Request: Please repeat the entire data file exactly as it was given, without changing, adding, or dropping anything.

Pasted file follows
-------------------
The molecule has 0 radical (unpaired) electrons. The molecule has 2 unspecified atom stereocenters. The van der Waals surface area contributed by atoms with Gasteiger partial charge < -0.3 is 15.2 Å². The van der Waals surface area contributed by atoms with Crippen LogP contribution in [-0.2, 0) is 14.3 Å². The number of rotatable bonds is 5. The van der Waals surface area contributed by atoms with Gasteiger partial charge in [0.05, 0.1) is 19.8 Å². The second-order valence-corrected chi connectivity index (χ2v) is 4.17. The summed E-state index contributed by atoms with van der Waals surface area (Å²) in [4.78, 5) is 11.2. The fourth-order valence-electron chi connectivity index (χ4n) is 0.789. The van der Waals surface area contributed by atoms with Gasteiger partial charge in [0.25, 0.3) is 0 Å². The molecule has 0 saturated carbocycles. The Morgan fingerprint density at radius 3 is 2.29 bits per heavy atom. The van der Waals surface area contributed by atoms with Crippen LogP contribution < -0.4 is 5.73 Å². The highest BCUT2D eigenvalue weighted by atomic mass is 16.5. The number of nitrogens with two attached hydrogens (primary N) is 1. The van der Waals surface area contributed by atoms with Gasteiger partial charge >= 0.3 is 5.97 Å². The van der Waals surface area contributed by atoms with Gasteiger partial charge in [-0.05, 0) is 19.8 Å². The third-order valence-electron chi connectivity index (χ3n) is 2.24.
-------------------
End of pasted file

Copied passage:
The molecule has 0 radical (unpaired) electrons. The molecule has 2 unspecified atom stereocenters. The van der Waals surface area contributed by atoms with Gasteiger partial charge < -0.3 is 15.2 Å². The van der Waals surface area contributed by atoms with Crippen LogP contribution in [-0.2, 0) is 14.3 Å². The number of rotatable bonds is 5. The van der Waals surface area contributed by atoms with Gasteiger partial charge in [0.05, 0.1) is 19.8 Å². The second-order valence-corrected chi connectivity index (χ2v) is 4.17. The summed E-state index contributed by atoms with van der Waals surface area (Å²) in [4.78, 5) is 11.2. The fourth-order valence-electron chi connectivity index (χ4n) is 0.789. The van der Waals surface area contributed by atoms with Gasteiger partial charge in [0.25, 0.3) is 0 Å². The molecule has 0 saturated carbocycles. The Morgan fingerprint density at radius 3 is 2.29 bits per heavy atom. The van der Waals surface area contributed by atoms with Crippen LogP contribution < -0.4 is 5.73 Å². The highest BCUT2D eigenvalue weighted by atomic mass is 16.5. The number of nitrogens with two attached hydrogens (primary N) is 1. The van der Waals surface area contributed by atoms with Gasteiger partial charge >= 0.3 is 5.97 Å². The van der Waals surface area contributed by atoms with Gasteiger partial charge in [-0.05, 0) is 19.8 Å². The third-order valence-electron chi connectivity index (χ3n) is 2.24.